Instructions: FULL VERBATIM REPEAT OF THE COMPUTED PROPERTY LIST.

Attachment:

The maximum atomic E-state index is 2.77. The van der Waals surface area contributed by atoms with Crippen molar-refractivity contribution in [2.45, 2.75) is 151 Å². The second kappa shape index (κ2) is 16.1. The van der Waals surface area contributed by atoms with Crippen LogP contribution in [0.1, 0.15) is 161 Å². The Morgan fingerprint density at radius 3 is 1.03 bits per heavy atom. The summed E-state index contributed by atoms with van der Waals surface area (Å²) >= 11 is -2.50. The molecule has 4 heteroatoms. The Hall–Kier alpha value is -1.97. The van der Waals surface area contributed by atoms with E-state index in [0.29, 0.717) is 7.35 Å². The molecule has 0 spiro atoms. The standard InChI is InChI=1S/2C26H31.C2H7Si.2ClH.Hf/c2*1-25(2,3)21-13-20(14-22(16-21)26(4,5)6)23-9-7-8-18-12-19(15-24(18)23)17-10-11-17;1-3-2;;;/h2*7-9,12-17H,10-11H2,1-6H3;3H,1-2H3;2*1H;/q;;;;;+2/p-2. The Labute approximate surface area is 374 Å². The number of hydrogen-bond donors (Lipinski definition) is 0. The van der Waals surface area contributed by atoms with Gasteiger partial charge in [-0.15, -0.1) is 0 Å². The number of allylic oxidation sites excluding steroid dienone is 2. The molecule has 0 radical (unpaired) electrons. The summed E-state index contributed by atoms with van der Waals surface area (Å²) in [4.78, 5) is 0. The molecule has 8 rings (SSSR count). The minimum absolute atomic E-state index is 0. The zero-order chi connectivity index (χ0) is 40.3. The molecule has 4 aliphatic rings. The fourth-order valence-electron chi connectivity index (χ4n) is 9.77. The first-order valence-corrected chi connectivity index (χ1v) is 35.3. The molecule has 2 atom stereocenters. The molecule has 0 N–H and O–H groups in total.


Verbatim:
The maximum atomic E-state index is 2.77. The van der Waals surface area contributed by atoms with Crippen molar-refractivity contribution in [2.45, 2.75) is 151 Å². The second kappa shape index (κ2) is 16.1. The van der Waals surface area contributed by atoms with Crippen LogP contribution in [0.1, 0.15) is 161 Å². The Morgan fingerprint density at radius 3 is 1.03 bits per heavy atom. The summed E-state index contributed by atoms with van der Waals surface area (Å²) >= 11 is -2.50. The molecule has 4 heteroatoms. The Hall–Kier alpha value is -1.97. The van der Waals surface area contributed by atoms with E-state index in [0.29, 0.717) is 7.35 Å². The molecule has 0 spiro atoms. The standard InChI is InChI=1S/2C26H31.C2H7Si.2ClH.Hf/c2*1-25(2,3)21-13-20(14-22(16-21)26(4,5)6)23-9-7-8-18-12-19(15-24(18)23)17-10-11-17;1-3-2;;;/h2*7-9,12-17H,10-11H2,1-6H3;3H,1-2H3;2*1H;/q;;;;;+2/p-2. The Labute approximate surface area is 374 Å². The number of hydrogen-bond donors (Lipinski definition) is 0. The van der Waals surface area contributed by atoms with Gasteiger partial charge in [-0.15, -0.1) is 0 Å². The number of allylic oxidation sites excluding steroid dienone is 2. The molecule has 0 radical (unpaired) electrons. The summed E-state index contributed by atoms with van der Waals surface area (Å²) in [4.78, 5) is 0. The molecule has 8 rings (SSSR count). The minimum absolute atomic E-state index is 0. The zero-order chi connectivity index (χ0) is 40.3. The molecule has 4 aliphatic rings. The fourth-order valence-electron chi connectivity index (χ4n) is 9.77. The first-order valence-corrected chi connectivity index (χ1v) is 35.3. The molecule has 2 atom stereocenters. The molecule has 0 N–H and O–H groups in total.